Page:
Dorso Column: Why Does Higher Education Exist?

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As I age I have more time to reflect on my time in the legislature. Time also has yielded new perspectives and a better understanding of the circumstances we had to deal with.

What hasn’t changed in the last 10 plus years is my perception of higher education in North Dakota. On page 247 of my book “When Governance Worked” I start a sub chapter on higher education with this sentence. “As I look back, I wonder why I spent so much time and political capital on higher education.” That particular chapter is as appropriate today as when I wrote it.

If you’ve read the book you know that I worked my way through college driving truck. When you get your degree that way you really do appreciate the dedication and what it costs to get the parchment.

What I didn’t cover in the book was my time on the board of NDSU’s Team Makers board of directors culminating in two years as president. During that time I had the opportunity to interact with a number of the students athletes. I also got to know a number of university students who worked for me part time.

My position allowed me to get to know some administrators and faculty. Most of those people were impressive in their dedication to the University and the students. Regardless, I never lost sight of my main concern the students. Many times as President of Team Makers, I reminded the members that our main objective was to fund athletic scholarships for student athletes. I stressed student and requested every year that the athletic department under Dr. Ade Sponberg give us a report on the graduation rates of athletes receiving scholarships.

When I became a legislator my perception of what was occurring in higher education was radically changed. As time passed I learned why so many of the students were not satisfied with the education they were receiving. Their other concerns were time and cost. I could go into a long dialogue about what I perceived were the causes for their dissatisfaction.

My own experiences and those student’s thoughts shaped my approach to North Dakota’s so called university system. I always felt that I was in the legislature to try and bring constructive change to state government. Since NDUS is part of state government I thought we as legislators should be trying to improve the system. I believe Governor Schafer, Sen. Maj. Leader. Nelson and I were on the same page. We were able to convince legislators that it was time for change. That is why in 1998 the measure to remove the institutions from the constitution was on the ballot.

Despite our assurances that we had no intention of closing an institution until we had exhausted all possibilities of reconfiguring or finding a use for the facilities the measure was defeated. After reading this week ends editorial, published in the Grand Forks Herald, I thought not much has changed in the last fifteen years. I also read Sen. Grindberg, Sen. Krebsbach and Rep. Johnson’s letter published in the Forum. The same arguments regurgitated once again.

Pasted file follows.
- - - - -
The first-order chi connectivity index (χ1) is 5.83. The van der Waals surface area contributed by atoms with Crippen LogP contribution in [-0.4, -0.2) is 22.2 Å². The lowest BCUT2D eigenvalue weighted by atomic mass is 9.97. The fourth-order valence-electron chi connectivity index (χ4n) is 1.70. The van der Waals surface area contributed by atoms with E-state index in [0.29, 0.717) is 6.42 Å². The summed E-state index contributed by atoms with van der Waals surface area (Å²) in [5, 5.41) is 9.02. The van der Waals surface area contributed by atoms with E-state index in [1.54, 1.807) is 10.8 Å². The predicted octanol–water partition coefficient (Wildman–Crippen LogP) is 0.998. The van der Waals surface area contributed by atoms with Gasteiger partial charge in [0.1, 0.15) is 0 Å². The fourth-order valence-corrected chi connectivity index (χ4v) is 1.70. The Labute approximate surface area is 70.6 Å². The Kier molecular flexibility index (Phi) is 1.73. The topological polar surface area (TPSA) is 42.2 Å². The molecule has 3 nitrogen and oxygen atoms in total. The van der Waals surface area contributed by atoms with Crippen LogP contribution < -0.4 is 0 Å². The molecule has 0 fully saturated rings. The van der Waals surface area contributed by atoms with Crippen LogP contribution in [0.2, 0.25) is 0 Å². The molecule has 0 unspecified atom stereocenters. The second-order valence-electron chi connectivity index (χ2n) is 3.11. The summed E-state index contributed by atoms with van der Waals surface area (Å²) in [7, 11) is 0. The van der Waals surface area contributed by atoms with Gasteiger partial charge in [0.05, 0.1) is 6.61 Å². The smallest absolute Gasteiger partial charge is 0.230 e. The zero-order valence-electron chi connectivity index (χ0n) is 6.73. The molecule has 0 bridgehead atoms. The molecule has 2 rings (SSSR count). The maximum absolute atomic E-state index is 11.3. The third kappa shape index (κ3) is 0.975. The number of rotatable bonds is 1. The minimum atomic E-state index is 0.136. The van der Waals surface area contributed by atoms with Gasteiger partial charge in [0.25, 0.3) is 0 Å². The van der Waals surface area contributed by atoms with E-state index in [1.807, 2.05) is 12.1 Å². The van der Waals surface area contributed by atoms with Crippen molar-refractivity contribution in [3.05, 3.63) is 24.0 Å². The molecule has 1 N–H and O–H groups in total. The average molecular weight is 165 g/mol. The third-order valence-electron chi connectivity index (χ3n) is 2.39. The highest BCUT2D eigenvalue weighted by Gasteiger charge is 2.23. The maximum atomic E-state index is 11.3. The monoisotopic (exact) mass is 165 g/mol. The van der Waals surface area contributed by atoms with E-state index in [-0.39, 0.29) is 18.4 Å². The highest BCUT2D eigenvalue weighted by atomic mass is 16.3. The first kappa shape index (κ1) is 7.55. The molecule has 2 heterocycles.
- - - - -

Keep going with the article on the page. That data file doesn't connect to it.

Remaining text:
The question that has to be asked is why do the institutions exist? What is their role in the fabric of North Dakota? Some say it is the economic impact each institution has on its geographical area. Others point to the economic impact on the state as a whole. I think that is all secondary to the primary function which is to provide a college experience culminating in a degree that is affordable and valuable to the students. If you accept my premise you have to wonder why the present system is what it is. You then must come to the conclusion that the present governance system of NDUS is not capable of bringing the systemic change needed.

Over a decade ago the majority of legislators and our governor recognized that reality. What we didn’t understand was the amount of parochial self interest that would be exhibited by the regional newspapers and faculties of the different institutions. By removing the institutions from the constitution we hoped to blunt the coalescing of those self interests. We hoped the board of Higher Education could then make the necessary changes.

I firmly hope that legislators of today and the present governor have the same instincts as their counterparts of yesterday. They can keep dumping hundreds of millions into a system that satisfies the regional interests of newspapers and university employees or be agents of change.

As it was then I’m not worried about political capital.

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